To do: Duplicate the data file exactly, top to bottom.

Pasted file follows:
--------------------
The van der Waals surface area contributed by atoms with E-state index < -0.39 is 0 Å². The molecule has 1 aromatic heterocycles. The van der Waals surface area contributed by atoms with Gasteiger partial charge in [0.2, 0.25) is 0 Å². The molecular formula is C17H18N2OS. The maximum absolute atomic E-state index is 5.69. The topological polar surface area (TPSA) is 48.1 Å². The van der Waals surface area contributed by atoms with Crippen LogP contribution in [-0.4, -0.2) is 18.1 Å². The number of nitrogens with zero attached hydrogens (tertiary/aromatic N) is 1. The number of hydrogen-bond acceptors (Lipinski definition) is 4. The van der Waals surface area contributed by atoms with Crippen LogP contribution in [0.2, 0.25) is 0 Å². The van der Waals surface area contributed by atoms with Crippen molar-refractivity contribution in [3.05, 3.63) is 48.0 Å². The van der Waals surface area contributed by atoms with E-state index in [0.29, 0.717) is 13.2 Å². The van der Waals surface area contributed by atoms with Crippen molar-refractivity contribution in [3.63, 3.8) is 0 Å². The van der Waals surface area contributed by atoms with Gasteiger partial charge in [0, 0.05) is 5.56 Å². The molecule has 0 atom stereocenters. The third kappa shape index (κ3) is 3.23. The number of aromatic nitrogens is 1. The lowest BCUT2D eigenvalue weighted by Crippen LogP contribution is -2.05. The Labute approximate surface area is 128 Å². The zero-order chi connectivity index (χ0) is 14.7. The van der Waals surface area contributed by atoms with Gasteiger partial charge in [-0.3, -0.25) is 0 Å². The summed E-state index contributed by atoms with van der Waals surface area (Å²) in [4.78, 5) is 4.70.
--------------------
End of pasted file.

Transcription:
The van der Waals surface area contributed by atoms with E-state index < -0.39 is 0 Å². The molecule has 1 aromatic heterocycles. The van der Waals surface area contributed by atoms with Gasteiger partial charge in [0.2, 0.25) is 0 Å². The molecular formula is C17H18N2OS. The maximum absolute atomic E-state index is 5.69. The topological polar surface area (TPSA) is 48.1 Å². The van der Waals surface area contributed by atoms with Crippen LogP contribution in [-0.4, -0.2) is 18.1 Å². The number of nitrogens with zero attached hydrogens (tertiary/aromatic N) is 1. The number of hydrogen-bond acceptors (Lipinski definition) is 4. The van der Waals surface area contributed by atoms with Crippen LogP contribution in [0.2, 0.25) is 0 Å². The van der Waals surface area contributed by atoms with Crippen molar-refractivity contribution in [3.05, 3.63) is 48.0 Å². The van der Waals surface area contributed by atoms with E-state index in [0.29, 0.717) is 13.2 Å². The van der Waals surface area contributed by atoms with Crippen molar-refractivity contribution in [3.63, 3.8) is 0 Å². The van der Waals surface area contributed by atoms with Gasteiger partial charge in [0, 0.05) is 5.56 Å². The molecule has 0 atom stereocenters. The third kappa shape index (κ3) is 3.23. The number of aromatic nitrogens is 1. The lowest BCUT2D eigenvalue weighted by Crippen LogP contribution is -2.05. The Labute approximate surface area is 128 Å². The zero-order chi connectivity index (χ0) is 14.7. The van der Waals surface area contributed by atoms with Gasteiger partial charge in [-0.3, -0.25) is 0 Å². The summed E-state index contributed by atoms with van der Waals surface area (Å²) in [4.78, 5) is 4.70.